[Tweeters] Charity

Nadine Drisseq drisseq.n at gmail.com
Wed Oct 26 17:39:23 PDT 2022

Hi folks,
I recently noticed that in the UK, it is common when they have rare bird
chases on private property, eg. such as a Common Nighthawk that was found
in someone's garden last month, that the leaders & homeowners raise money
for charity, charging a small fee for folks to see the bird.
If I had known of this tradition, I would have charged for folks to see the
Hooded Oriole I once had in my King County yard.

By way of example, the Red-flanked Bluetail and the Siberian Accentor had
SO many visitors to people's yards, that much money could have been raised
for a local bird rehab, an honor I would have been happy to have organised
(so please think of me if you need help doing this in the future).

In the UK, they also raise money for medical concerns such as a spinal
unit. Here we can raise money for research into diseases so badly needed
(eg. such as breast/prostate cancer or ALS). I would have been so happy to
have given $ to see that bird. I suggest sliding scale, to prevent
excluding folks, especially young birders who can't even afford a scope,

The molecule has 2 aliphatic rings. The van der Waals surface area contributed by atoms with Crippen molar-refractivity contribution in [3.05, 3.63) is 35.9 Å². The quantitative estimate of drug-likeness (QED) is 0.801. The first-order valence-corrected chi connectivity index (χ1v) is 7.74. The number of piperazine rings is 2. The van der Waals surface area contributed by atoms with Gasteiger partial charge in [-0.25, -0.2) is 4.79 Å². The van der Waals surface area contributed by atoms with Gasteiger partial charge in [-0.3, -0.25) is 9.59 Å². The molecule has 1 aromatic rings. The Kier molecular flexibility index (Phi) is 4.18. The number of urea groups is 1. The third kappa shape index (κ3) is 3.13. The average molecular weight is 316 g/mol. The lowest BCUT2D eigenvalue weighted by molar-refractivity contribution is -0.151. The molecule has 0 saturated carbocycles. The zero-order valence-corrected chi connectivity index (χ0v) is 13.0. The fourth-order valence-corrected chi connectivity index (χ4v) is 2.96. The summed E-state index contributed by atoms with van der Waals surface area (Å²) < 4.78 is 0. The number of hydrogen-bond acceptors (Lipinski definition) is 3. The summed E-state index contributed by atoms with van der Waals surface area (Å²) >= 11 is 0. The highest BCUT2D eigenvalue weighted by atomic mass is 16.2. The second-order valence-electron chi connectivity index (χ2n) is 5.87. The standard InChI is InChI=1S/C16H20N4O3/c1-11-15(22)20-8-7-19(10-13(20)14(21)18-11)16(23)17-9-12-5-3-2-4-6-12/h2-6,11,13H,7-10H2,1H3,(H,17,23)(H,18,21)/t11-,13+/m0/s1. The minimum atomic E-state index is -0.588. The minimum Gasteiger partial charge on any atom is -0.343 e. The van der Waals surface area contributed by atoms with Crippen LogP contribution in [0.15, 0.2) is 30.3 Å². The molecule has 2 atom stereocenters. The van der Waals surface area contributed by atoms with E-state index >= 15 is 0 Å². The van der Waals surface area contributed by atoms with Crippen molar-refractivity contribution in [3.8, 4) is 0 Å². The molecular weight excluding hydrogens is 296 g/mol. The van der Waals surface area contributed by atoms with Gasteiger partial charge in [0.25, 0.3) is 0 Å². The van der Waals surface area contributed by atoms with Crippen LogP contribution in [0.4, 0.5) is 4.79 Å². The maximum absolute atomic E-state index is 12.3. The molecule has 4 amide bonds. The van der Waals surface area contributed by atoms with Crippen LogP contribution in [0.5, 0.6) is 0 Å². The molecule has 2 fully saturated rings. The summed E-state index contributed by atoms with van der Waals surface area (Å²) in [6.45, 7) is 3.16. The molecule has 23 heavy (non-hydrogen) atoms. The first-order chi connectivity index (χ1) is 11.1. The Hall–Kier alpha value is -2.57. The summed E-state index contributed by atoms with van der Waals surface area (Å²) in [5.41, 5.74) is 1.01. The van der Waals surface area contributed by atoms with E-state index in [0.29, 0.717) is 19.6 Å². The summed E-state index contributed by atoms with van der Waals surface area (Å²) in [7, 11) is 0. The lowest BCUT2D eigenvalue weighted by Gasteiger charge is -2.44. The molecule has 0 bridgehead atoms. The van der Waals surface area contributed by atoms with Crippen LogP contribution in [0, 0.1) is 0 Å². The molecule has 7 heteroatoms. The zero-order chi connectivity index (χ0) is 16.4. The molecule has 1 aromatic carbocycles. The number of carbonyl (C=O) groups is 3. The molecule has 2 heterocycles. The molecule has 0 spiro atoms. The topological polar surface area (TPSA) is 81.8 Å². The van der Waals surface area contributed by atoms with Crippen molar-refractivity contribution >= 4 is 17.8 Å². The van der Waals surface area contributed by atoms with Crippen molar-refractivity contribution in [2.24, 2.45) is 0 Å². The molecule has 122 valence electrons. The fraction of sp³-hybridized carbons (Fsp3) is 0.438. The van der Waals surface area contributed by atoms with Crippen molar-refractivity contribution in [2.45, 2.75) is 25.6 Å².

let alone have to have parents drive them to their chases. I know we have a
lot of generous and very kind birders here in the state. In doing so, the
homeowners might also feel more lenient towards having a long line of
scopes pointed at their homes, if they felt some good they could empathise
with was coming from it. (Although some homeowners may be beyond reach
with regard to that, I admit.)

Thank you so much for hearing me on this subject. I am sure it's not new
here, and must have been done before here, but just not in my experience. I
would love to hear of times when it has been done.

Excellent Owloweening to all!

N Drisseq

Ps. Ok OK. I also admit to being the birder who brought her cat to the Snow
Bunting. His life list is growing, currently only at 89, since he's only
two years old and 'indoors only'. Luckily, we live by a small lake so he
gets waterbirds. But that was his first vagrant. Let's hear it for Blue! He
only sees birds, he never "gets" them though. He really enjoys visiting
with the very tame Canada Geese, it's so funny.
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